inside immigration information about marriage green cards and work visas in America
How old do I have to be to apply for deferred action?
You must be at least 15 years of age or older at the time of filing your application. If you are not yet 15 years old but meet the requirements for DACA, you can file your application after you turn 15 years old.
There is one exception. You can apply for the DACA work permit if you are not yet 15 years old, if you are in removal proceedings, have a final removal order, or have a voluntary departure order, and are not currently being detained by immigration.
What Status Would I Have if I Am Granted “Deferred Action?” Does it Give Me “Legal” Status?
Deferred action is a discretionary determination to defer removal action of a dreamer as an act of prosecutorial discretion. Deferred action does not give lawful status upon a dreamer. In addition, although a dreamer who is granted “deferred action” will not be considered to be adding unlawful presence in the United States during the period when the deferred action is in effect, deferred action does not absolve individuals of any previous or subsequent periods of unlawful presence.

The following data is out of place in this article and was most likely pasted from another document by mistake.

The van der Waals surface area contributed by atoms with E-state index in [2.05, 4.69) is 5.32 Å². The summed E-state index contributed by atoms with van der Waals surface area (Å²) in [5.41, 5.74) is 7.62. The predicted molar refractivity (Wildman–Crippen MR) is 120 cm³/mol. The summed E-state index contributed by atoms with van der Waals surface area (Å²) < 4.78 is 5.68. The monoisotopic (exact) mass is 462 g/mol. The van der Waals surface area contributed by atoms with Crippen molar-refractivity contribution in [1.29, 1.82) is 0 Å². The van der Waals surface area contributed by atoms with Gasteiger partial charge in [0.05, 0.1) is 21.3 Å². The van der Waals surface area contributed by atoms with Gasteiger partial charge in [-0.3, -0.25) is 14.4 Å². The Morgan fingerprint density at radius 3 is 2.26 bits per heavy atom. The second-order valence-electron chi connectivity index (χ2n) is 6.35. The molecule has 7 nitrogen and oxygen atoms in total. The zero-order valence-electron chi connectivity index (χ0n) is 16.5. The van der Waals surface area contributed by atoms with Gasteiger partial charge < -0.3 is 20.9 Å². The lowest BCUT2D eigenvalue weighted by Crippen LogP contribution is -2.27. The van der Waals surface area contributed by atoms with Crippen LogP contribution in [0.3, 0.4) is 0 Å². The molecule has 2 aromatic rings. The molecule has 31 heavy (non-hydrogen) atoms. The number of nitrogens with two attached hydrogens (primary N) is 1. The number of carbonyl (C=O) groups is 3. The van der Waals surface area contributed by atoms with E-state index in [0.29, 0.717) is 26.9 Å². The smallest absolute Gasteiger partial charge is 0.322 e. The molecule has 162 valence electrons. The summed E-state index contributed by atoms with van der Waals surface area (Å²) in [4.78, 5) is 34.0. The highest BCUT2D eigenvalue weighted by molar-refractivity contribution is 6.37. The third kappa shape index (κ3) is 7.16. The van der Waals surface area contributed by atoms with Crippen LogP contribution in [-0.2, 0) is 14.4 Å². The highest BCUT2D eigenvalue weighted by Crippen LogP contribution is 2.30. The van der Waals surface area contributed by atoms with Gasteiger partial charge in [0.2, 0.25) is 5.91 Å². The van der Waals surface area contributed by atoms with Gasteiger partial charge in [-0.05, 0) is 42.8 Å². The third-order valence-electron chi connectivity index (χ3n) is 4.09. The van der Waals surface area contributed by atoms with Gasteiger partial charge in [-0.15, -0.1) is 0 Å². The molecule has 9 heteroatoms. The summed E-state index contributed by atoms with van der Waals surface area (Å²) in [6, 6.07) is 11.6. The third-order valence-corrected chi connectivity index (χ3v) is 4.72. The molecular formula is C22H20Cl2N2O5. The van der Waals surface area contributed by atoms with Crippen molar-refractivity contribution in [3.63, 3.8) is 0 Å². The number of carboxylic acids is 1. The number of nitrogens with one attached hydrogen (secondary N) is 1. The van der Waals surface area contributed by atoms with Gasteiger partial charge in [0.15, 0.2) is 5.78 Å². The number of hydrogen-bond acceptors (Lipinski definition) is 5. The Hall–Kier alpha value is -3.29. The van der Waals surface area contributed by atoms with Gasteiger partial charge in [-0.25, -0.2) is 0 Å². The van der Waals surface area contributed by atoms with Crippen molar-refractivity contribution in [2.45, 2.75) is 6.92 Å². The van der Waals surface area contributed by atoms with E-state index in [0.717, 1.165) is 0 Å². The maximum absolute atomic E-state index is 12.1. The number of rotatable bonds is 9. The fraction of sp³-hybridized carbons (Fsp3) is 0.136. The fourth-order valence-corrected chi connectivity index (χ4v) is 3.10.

Under existing regulations, a dreamer who has been granted deferred action is eligible to receive employment authorization for the period of deferred action, provided he or she can demonstrate “an economic necessity for employment.” Deferred action can be terminated at any time at the agency’s discretion or renewed by the agency.
What Criminal Offenses qualify as a “significant misdemeanor”?
A significant misdemeanor is a federal, state, or local criminal offense punishable by no more than one year of imprisonment or even no imprisonment that involves: violence, threats, or assault, including domestic violence; sexual abuse or exploitation; burglary, larceny, or fraud; driving under the influence of alcohol or drugs; obstruction of justice or bribery; unlawful flight from arrest, prosecution, or the scene of an accident; unlawful possession or use of a firearm; drug distribution or trafficking; or unlawful possession of drugs. Not even 1 significant misdemeanor is allowed.
Driving under the influence (DUI or DWI) always considered a “significant misdemeanor” regardless of the jail time the judge ordered. Sorry.
What Criminal Offenses qualify as a regular (non-significant) misdemeanor?
A non-significant misdemeanor is any misdemeanor where the maximum jail time the judge could have ordered is only one year or less but greater than 5 days AND is not included in the list above AND is one where the person was sentenced to jail time of 90 days or less. Jail time for an immigration hold does not count.
What If I had a Minor Traffic Ticket?
A minor traffic ticket (like driving without a license) is not considered a misdemeanor at all. But if you have a lot of traffic tickets, your entire history can be considered to decide whether to grant you the work permit or not. We have not been told what a “lot of tickets” means.